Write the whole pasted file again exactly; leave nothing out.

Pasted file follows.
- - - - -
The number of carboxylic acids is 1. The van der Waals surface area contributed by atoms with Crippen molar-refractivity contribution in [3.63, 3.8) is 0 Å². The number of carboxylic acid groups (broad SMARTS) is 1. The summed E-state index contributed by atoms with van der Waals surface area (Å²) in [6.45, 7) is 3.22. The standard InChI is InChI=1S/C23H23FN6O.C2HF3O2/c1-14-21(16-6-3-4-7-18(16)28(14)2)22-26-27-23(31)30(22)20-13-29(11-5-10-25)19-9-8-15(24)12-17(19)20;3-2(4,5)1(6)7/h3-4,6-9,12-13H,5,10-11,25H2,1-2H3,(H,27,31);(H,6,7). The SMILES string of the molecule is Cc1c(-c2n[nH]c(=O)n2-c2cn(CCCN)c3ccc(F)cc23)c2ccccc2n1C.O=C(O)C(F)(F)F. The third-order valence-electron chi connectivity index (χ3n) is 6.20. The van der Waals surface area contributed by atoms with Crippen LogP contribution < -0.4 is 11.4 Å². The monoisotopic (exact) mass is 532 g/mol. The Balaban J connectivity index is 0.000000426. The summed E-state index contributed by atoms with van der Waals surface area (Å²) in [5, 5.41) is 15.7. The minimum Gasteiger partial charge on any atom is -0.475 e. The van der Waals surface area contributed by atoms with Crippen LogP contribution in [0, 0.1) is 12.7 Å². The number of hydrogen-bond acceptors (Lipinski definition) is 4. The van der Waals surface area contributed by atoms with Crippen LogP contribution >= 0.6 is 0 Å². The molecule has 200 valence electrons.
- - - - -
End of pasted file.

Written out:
The number of carboxylic acids is 1. The van der Waals surface area contributed by atoms with Crippen molar-refractivity contribution in [3.63, 3.8) is 0 Å². The number of carboxylic acid groups (broad SMARTS) is 1. The summed E-state index contributed by atoms with van der Waals surface area (Å²) in [6.45, 7) is 3.22. The standard InChI is InChI=1S/C23H23FN6O.C2HF3O2/c1-14-21(16-6-3-4-7-18(16)28(14)2)22-26-27-23(31)30(22)20-13-29(11-5-10-25)19-9-8-15(24)12-17(19)20;3-2(4,5)1(6)7/h3-4,6-9,12-13H,5,10-11,25H2,1-2H3,(H,27,31);(H,6,7). The SMILES string of the molecule is Cc1c(-c2n[nH]c(=O)n2-c2cn(CCCN)c3ccc(F)cc23)c2ccccc2n1C.O=C(O)C(F)(F)F. The third-order valence-electron chi connectivity index (χ3n) is 6.20. The van der Waals surface area contributed by atoms with Crippen LogP contribution < -0.4 is 11.4 Å². The monoisotopic (exact) mass is 532 g/mol. The Balaban J connectivity index is 0.000000426. The summed E-state index contributed by atoms with van der Waals surface area (Å²) in [5, 5.41) is 15.7. The minimum Gasteiger partial charge on any atom is -0.475 e. The van der Waals surface area contributed by atoms with Crippen LogP contribution in [0, 0.1) is 12.7 Å². The number of hydrogen-bond acceptors (Lipinski definition) is 4. The van der Waals surface area contributed by atoms with Crippen LogP contribution >= 0.6 is 0 Å². The molecule has 200 valence electrons.